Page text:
Rodney shocked many colleagues and friends when announcing his intention to retire from the General Secretaryship at the end of 2000. However, it wasn’t so much retirement as a refocussing of his activities both nationally and internationally.
At home his old friend Jack Jones was retiring as President of the National Pensioners Convention and suggested to Rodney that he should take over.
His succession to Jack is recorded in the archive with a note from Rodney saying “Jack asked me to stand but said that Barbara Castle won’t like it then shortly after Barbara Castle asked me to stand saying I don’t think Jack Jones will like it.”
Jack was also Chair of the Advisory Board of the Modern Records Centre at Warwick University and, when he stood down, Rodney took over.
At international level he became President of the Solidar Global Network, campaigning to mitigate the damaging effects of globalisation and seeking to ensure that workers’ rights were seen as human rights. He led delegations to World Trade Organisation summits in Seattle, Doha, Cancun and Hong Kong.
Giampi Alhadeff was General Secretary of Solidar during Rodney’s Presidency. In an archive document he recalls that at the Cancun summit Rodney wanted the delegation to meet each morning at 7.30 am. “We complained that we wanted an early morning swim each day and he said, Okay, see you on the beach at 6.30 am.”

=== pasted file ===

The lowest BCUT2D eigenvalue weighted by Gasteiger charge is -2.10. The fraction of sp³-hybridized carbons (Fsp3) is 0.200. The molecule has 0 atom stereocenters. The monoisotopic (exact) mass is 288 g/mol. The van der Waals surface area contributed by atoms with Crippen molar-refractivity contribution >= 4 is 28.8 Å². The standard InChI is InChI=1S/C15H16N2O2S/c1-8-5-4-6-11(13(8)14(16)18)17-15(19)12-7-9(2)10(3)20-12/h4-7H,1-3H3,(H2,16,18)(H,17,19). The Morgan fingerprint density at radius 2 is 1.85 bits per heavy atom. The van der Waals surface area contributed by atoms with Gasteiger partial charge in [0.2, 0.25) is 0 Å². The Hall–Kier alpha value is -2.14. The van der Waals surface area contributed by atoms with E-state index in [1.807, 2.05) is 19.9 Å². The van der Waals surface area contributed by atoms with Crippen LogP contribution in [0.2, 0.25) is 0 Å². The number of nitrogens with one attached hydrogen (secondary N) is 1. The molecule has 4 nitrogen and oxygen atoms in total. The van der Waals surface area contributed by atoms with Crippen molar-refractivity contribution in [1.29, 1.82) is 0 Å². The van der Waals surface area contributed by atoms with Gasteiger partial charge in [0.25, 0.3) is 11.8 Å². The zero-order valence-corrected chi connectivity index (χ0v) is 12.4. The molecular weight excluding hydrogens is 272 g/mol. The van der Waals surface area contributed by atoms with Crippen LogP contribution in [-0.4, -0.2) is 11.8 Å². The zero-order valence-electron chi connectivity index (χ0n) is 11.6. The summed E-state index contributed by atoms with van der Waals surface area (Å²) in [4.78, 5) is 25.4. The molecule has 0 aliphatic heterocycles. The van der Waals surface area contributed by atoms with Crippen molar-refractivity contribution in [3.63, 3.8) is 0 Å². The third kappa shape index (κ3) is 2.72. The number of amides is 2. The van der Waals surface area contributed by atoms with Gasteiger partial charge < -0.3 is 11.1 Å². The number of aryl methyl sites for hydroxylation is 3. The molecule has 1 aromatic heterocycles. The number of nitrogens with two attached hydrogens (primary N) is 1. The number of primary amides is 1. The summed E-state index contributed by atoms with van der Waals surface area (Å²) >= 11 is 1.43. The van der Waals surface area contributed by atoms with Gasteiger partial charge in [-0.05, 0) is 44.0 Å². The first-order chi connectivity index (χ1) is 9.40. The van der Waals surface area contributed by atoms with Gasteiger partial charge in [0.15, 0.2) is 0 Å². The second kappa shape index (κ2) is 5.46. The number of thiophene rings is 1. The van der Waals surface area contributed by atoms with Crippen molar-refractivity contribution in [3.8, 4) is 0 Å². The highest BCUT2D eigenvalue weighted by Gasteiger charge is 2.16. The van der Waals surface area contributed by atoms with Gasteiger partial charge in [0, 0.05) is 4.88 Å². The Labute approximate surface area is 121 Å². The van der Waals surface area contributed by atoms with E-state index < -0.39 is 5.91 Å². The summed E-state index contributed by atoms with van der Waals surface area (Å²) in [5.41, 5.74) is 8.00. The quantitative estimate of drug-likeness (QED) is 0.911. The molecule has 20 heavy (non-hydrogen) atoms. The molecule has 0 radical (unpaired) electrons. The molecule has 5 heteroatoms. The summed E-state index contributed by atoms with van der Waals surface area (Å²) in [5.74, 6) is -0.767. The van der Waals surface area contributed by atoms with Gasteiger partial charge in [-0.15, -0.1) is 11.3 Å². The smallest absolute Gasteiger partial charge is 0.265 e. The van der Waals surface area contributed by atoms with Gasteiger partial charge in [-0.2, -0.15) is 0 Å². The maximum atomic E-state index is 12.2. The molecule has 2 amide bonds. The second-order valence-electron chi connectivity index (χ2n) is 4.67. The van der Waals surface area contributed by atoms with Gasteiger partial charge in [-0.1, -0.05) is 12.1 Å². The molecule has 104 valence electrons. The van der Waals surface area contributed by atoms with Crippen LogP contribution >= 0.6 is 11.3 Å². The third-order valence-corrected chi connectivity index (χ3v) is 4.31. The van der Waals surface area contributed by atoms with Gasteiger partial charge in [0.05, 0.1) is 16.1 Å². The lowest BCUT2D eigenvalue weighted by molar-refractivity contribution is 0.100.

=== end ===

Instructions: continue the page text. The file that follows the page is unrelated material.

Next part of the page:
Many NUPE and UNISON officers will recognise ‘the call to breakfast meetings’.
His international work was not better appreciated than when Nelson Mandela recorded a video tribute to Rodney to be played at his retirement party.
He was active to the end and when he passed away on the 3rd October 2017 tributes poured in from campaigners in Peru, Egypt, Finland, Sweden, the Philippines and South Africa as well as from many admirers at home.
TUC General Secretary Frances O’Grady spoke for the movement when she said “Not every union leader can say they were loved but Rodney was loved by everyone”.
Biography by Jim Sutherland